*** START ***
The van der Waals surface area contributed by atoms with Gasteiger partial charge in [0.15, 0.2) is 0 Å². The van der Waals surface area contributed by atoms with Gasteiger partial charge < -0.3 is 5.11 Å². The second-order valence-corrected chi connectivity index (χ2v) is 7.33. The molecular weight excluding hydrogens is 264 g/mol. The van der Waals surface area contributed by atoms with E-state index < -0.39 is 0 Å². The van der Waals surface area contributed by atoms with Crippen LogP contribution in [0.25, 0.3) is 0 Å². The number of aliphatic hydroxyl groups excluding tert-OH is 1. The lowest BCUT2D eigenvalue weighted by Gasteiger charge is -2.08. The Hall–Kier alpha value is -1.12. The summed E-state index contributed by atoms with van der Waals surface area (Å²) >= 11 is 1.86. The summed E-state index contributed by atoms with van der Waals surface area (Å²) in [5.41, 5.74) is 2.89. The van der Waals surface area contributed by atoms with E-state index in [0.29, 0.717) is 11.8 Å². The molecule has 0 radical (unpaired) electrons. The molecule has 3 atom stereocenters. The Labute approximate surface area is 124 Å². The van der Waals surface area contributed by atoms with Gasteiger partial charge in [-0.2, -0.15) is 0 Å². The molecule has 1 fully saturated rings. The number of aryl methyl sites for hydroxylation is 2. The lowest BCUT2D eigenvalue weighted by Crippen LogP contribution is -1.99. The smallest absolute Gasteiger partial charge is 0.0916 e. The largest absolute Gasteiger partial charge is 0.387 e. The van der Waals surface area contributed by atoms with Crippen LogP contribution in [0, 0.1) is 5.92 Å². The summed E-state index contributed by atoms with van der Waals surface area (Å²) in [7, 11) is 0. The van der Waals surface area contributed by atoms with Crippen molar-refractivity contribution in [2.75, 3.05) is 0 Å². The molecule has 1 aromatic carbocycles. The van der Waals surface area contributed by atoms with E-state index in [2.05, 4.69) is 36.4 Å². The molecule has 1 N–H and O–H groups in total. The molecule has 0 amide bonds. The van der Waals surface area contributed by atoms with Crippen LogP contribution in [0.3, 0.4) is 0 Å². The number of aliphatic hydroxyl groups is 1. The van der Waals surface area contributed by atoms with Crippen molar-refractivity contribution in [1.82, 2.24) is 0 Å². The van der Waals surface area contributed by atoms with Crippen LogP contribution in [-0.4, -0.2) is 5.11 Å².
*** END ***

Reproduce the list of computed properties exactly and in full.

The van der Waals surface area contributed by atoms with Gasteiger partial charge in [0.15, 0.2) is 0 Å². The van der Waals surface area contributed by atoms with Gasteiger partial charge < -0.3 is 5.11 Å². The second-order valence-corrected chi connectivity index (χ2v) is 7.33. The molecular weight excluding hydrogens is 264 g/mol. The van der Waals surface area contributed by atoms with E-state index < -0.39 is 0 Å². The van der Waals surface area contributed by atoms with Crippen LogP contribution in [0.25, 0.3) is 0 Å². The number of aliphatic hydroxyl groups excluding tert-OH is 1. The lowest BCUT2D eigenvalue weighted by Gasteiger charge is -2.08. The Hall–Kier alpha value is -1.12. The summed E-state index contributed by atoms with van der Waals surface area (Å²) >= 11 is 1.86. The summed E-state index contributed by atoms with van der Waals surface area (Å²) in [5.41, 5.74) is 2.89. The van der Waals surface area contributed by atoms with E-state index in [0.29, 0.717) is 11.8 Å². The molecule has 0 radical (unpaired) electrons. The molecule has 3 atom stereocenters. The Labute approximate surface area is 124 Å². The van der Waals surface area contributed by atoms with Gasteiger partial charge in [-0.2, -0.15) is 0 Å². The molecule has 1 fully saturated rings. The number of aryl methyl sites for hydroxylation is 2. The lowest BCUT2D eigenvalue weighted by Crippen LogP contribution is -1.99. The smallest absolute Gasteiger partial charge is 0.0916 e. The largest absolute Gasteiger partial charge is 0.387 e. The van der Waals surface area contributed by atoms with Crippen LogP contribution in [0, 0.1) is 5.92 Å². The summed E-state index contributed by atoms with van der Waals surface area (Å²) in [7, 11) is 0. The van der Waals surface area contributed by atoms with Crippen molar-refractivity contribution in [2.75, 3.05) is 0 Å². The molecule has 1 aromatic carbocycles. The van der Waals surface area contributed by atoms with E-state index in [2.05, 4.69) is 36.4 Å². The molecule has 1 N–H and O–H groups in total. The molecule has 0 amide bonds. The van der Waals surface area contributed by atoms with Crippen LogP contribution in [0.3, 0.4) is 0 Å². The number of aliphatic hydroxyl groups is 1. The van der Waals surface area contributed by atoms with Crippen molar-refractivity contribution in [1.82, 2.24) is 0 Å². The van der Waals surface area contributed by atoms with Crippen LogP contribution in [-0.4, -0.2) is 5.11 Å².